Congress Is Urged to Enhance 'No Child' Law

President Bush, back at the White House after spending the day in Chicago, wants Congress to give state and local agencies more flexibility.
President Bush, back at the White House after spending the day in Chicago, wants Congress to give state and local agencies more flexibility. (By Lawrence Jackson -- Associated Press)
By Maria Glod
Washington Post Staff Writer
Tuesday, January 8, 2008

CHICAGO, Jan. 7 -- President Bush urged the Democratic-led Congress on Monday to revive a stalled effort to reauthorize the No Child Left Behind law before he leaves office, but he pledged to veto any bill that "weakens the accountability" measures at the core of one of his signature domestic achievements.

To champion the law enacted six years ago, Bush spoke here at Horace Greeley Elementary, a school with a high percentage of Latino students, where reading and math test scores have jumped in recent years. Flanked by students in the school's small library, Bush said the law's requirement for measurable academic gains has led to improvement in schools nationwide.

"I know No Child Left Behind has worked," Bush said, as he urged Congress to revise the law to increase flexibility for state and local agencies without loosening the annual testing and enforcement provisions that give it teeth. "If Congress passes a bill that weakens the accountability system in the No Child Left Behind Act, I will strongly oppose it and veto it."

Bush's remarks came on the eve of the anniversary of his signing the bill, which was passed with broad bipartisan support and is considered one of his most significant domestic accomplishments. As attention shifts to the presidential election, chances for action in Congress are dimming. If the law is not reauthorized, it will remain in effect as is.

The three leading Democratic presidential candidates are calling for major changes or a complete overhaul. Sen. Hillary Rodham Clinton (N.Y.), who voted for the bill in 2001, has since criticized its impact and vowed to "end the unfunded mandate known as No Child Left Behind." Sen. Barack Obama (Ill.), who was not in Congress at the time, has called for changes and has said teachers focus too much on multiple-choice tests. Former senator John Edwards of North Carolina, who voted for the bill, also wants an overhaul, saying it has narrowed the curriculum and doesn't judge schools fairly.

The law calls on public schools to ensure that all children are proficient in reading and math by 2014, requiring testing annually in grades three through eight and once in high school. It has been praised for revealing pockets of struggling students, especially those who come from poor families, are minorities, have disabilities or are learning English. But the law has been criticized for its emphasis on testing and for what some say has been a lack of funding. A ruling released Monday from the U.S. Court of Appeals for the 6th Circuit revived a lawsuit that is challenging the law as an unfunded mandate, the Associated Press reported.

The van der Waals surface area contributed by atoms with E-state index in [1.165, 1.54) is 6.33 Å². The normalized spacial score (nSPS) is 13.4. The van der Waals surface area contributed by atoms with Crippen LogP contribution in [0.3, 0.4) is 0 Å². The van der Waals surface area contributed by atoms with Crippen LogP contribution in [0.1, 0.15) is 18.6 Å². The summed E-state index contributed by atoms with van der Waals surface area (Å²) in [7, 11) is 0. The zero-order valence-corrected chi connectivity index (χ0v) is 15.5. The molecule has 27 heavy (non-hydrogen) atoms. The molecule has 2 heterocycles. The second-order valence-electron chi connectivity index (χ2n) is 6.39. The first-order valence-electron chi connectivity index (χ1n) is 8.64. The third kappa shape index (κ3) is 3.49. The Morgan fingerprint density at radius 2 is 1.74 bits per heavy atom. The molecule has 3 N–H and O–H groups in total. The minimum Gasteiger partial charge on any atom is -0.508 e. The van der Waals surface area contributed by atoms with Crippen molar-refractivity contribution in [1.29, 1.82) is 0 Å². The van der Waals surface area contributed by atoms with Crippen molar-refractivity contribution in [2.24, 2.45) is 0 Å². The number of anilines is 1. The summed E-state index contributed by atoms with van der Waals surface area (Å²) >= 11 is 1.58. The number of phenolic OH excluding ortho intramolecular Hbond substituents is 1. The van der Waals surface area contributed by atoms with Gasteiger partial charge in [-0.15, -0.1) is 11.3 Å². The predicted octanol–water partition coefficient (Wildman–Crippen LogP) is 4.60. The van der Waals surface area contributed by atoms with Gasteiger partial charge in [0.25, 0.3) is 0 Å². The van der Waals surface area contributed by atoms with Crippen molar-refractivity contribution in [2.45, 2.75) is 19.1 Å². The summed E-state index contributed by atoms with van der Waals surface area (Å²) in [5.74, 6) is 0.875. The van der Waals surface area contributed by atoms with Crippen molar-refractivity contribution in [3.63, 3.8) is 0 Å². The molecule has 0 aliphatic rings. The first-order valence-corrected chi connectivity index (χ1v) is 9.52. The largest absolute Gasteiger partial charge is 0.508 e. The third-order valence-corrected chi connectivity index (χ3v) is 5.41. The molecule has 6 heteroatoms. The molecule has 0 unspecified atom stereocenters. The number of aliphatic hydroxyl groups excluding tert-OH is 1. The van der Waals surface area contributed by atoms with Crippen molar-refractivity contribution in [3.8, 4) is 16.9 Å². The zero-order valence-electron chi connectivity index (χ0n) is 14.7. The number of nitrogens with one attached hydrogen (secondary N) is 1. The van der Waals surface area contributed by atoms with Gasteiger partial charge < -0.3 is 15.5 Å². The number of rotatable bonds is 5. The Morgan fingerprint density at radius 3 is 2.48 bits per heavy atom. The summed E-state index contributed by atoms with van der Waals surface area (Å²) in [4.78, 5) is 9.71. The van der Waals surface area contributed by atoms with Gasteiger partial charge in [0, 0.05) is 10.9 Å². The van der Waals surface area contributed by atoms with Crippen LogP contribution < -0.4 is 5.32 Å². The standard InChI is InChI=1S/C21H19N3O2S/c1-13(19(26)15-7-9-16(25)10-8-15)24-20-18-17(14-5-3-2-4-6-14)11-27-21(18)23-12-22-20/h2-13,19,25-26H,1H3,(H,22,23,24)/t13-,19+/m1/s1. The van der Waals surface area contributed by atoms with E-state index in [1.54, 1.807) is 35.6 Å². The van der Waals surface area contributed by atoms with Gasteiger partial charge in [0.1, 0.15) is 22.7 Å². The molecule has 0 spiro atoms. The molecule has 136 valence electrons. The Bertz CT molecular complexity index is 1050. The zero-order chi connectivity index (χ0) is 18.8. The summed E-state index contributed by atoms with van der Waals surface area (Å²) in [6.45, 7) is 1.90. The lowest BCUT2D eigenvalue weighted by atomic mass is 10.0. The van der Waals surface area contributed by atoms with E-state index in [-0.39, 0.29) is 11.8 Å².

Jack Jennings, president of the D.C.-based Center on Education Policy, said some presidential candidates, particularly Clinton and Obama, who are members of the Senate education committee, are unlikely to offer specific ideas for change for fear of alienating one constituency or another.

"I think the chances for reauthorization have slipped away," Jennings said.

But Sen. Edward M. Kennedy (D-Mass.), the committee's chairman, who helped engineer the law's passage, plans to introduce a bill in spring to revise it. In November, he met with presidents of two major teachers unions, the National Education Association and the American Federation of Teachers, in an effort to move toward consensus.

"We've learned a lot over the past five years about what works and what doesn't work with No Child Left Behind," Kennedy said in a statement. "Changes to the law are needed this year and we owe it to families, communities and the nation to give children the tools they need to succeed in school, in the workplace and in life."

Bush, in his remarks here, sought to rekindle the bipartisanship that fueled the law's enactment, pointing out Rep. Rahm Emanuel (Ill.), a leading Democratic strategist, to the audience. "As you know, we're from different political parties," Bush said, provoking laughter, "but we share a common concern, and that is doing what's right for America. Both of us understand that educational excellence is not a partisan issue."

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